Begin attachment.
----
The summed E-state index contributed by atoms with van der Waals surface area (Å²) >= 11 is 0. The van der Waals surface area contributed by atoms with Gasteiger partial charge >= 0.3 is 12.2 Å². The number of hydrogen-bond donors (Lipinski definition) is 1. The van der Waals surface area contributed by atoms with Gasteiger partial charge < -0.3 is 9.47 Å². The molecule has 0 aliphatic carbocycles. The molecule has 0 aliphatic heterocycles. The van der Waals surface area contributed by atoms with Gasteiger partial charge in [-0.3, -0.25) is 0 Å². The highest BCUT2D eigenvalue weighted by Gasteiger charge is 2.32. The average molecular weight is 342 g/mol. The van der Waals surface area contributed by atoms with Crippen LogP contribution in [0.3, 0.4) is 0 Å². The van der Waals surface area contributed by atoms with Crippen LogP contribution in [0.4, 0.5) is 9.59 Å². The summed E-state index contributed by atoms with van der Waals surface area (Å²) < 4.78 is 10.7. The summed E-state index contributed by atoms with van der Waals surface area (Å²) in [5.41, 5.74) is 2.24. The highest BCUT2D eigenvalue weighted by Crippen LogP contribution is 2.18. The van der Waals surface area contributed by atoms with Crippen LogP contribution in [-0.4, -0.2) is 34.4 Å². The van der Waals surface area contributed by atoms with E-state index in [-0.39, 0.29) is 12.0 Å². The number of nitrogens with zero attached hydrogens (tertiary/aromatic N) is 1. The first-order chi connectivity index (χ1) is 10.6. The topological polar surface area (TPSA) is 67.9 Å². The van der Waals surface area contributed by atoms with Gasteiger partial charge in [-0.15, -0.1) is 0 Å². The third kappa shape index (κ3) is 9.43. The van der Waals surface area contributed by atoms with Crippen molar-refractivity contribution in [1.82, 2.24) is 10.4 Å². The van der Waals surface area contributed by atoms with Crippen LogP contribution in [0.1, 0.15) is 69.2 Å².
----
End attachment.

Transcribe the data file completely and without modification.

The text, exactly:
The summed E-state index contributed by atoms with van der Waals surface area (Å²) >= 11 is 0. The van der Waals surface area contributed by atoms with Gasteiger partial charge >= 0.3 is 12.2 Å². The number of hydrogen-bond donors (Lipinski definition) is 1. The van der Waals surface area contributed by atoms with Gasteiger partial charge < -0.3 is 9.47 Å². The molecule has 0 aliphatic carbocycles. The molecule has 0 aliphatic heterocycles. The van der Waals surface area contributed by atoms with Gasteiger partial charge in [-0.3, -0.25) is 0 Å². The highest BCUT2D eigenvalue weighted by Gasteiger charge is 2.32. The average molecular weight is 342 g/mol. The van der Waals surface area contributed by atoms with Crippen LogP contribution in [0.3, 0.4) is 0 Å². The van der Waals surface area contributed by atoms with Crippen LogP contribution in [0.4, 0.5) is 9.59 Å². The summed E-state index contributed by atoms with van der Waals surface area (Å²) < 4.78 is 10.7. The summed E-state index contributed by atoms with van der Waals surface area (Å²) in [5.41, 5.74) is 2.24. The highest BCUT2D eigenvalue weighted by Crippen LogP contribution is 2.18. The van der Waals surface area contributed by atoms with Crippen LogP contribution in [-0.4, -0.2) is 34.4 Å². The van der Waals surface area contributed by atoms with E-state index in [-0.39, 0.29) is 12.0 Å². The number of nitrogens with zero attached hydrogens (tertiary/aromatic N) is 1. The first-order chi connectivity index (χ1) is 10.6. The topological polar surface area (TPSA) is 67.9 Å². The van der Waals surface area contributed by atoms with Gasteiger partial charge in [-0.15, -0.1) is 0 Å². The third kappa shape index (κ3) is 9.43. The van der Waals surface area contributed by atoms with Crippen molar-refractivity contribution in [1.82, 2.24) is 10.4 Å². The van der Waals surface area contributed by atoms with Crippen LogP contribution in [0.1, 0.15) is 69.2 Å².